Flat: This is what happens when the coffee has lost its flavor. The over-extraction of the coffee causes a bland flavor after it’s brewed.
Finish: The aftertaste of a coffee. The finish can linger on the palate for a long time and can be sweet, bitter, or savory.
Floral: Found in Ethiopian coffee, floral coffees have light, delicate aromas. Flavors that resemble flowers, such as jasmine, rose, or lavender. Floral notes are often found in lighter-roasted coffees.
Fruity: A fruity coffee has flavors and aromatics reminiscent of fruit or the coffee cherry. This can be caused by the coffee’s origin, variety, or roast level. For example, Sumatra Mandheling coffee will have fruity flavors, while Brazilian coffee will have earthy, chocolate flavors.
Grassy: A flavor that is characteristic of freshly mowed green grass, herbs, green leaves, green beans, and unriasted fruit. Under-roasted coffee beans and under-dried or water-damaged coffee beans have a grassy aroma referred to as green, herby, or herbal.
Gritty: A term used to describe a coffee with an unpleasant, sandy texture. This is often caused by the over-fermentation of the coffee during processing.
Harsh: A coffee that is too bitter or acidic. Harsh coffees are Pungent and disagreeable to drink and often have defects.
Heavy: Describes a coffee with a thick, syrupy mouthfeel. This is often found in coffees from Indonesia.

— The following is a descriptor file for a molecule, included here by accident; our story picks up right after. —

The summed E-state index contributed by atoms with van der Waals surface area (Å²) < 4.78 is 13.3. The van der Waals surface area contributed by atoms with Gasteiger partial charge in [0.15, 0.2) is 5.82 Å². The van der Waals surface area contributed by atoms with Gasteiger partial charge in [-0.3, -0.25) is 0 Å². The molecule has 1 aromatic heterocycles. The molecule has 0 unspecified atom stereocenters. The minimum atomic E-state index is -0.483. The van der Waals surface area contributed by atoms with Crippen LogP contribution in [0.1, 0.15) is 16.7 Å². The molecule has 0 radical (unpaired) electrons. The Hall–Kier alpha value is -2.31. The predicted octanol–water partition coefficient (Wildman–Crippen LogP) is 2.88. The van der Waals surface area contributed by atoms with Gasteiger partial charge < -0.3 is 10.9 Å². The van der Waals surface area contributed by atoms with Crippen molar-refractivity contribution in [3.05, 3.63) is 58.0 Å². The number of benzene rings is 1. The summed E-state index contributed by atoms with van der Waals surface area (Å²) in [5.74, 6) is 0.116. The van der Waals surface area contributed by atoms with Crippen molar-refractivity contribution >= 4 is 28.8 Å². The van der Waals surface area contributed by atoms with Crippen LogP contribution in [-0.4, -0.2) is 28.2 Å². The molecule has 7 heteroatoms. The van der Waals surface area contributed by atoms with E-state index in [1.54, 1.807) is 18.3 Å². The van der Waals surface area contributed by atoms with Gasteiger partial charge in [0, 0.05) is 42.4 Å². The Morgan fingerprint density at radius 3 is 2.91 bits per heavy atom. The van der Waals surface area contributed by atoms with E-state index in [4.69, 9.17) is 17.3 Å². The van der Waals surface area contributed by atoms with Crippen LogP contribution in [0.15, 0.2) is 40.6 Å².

Herbal: Coffees with an herbal aroma are often described as smelling like herbs, or unripe fruit.
Hidey: The smell or taste of leather. For example, hidey notes may be found in some east African coffees.
Honey processed: A type of coffee processing where the coffee cherry is removed from the seed (bean) but with a layer of mucilage left on. The beans are then dried with the mucilage intact, which imparts a sweetness to the final coffee.
Hoppy: A term used to describe a beer-like flavor in coffee. This can be caused by the coffee’s origin, variety, or roast level.
Instant taste: A taste quality of instant coffee that has been freeze-dried. Many people find instant coffee’s flavor unpalatable. Instant coffee is frequently served in Colombia and Brazil, both large volume exporters of roast coffee.
Jammy: A term used to describe a coffee with fruity flavors. This can be caused by the coffee’s origin, variety, or roast level.
Light roast: A coffee roast that is light in color and has a light body. The coffee beans are roasted for a shorter period of time, which results in a coffee with more acidity and flavors inherited from the coffee cherry.
Lingering: Describes an aftertaste that lingers on the palate for a long time. The finish can be sweet, bitter, or savory.
Malic acid: A type of acid found in coffee that is responsible for the sour coffee taste. Malic acid is found in unripe fruit and can be produced during the coffee roasting process.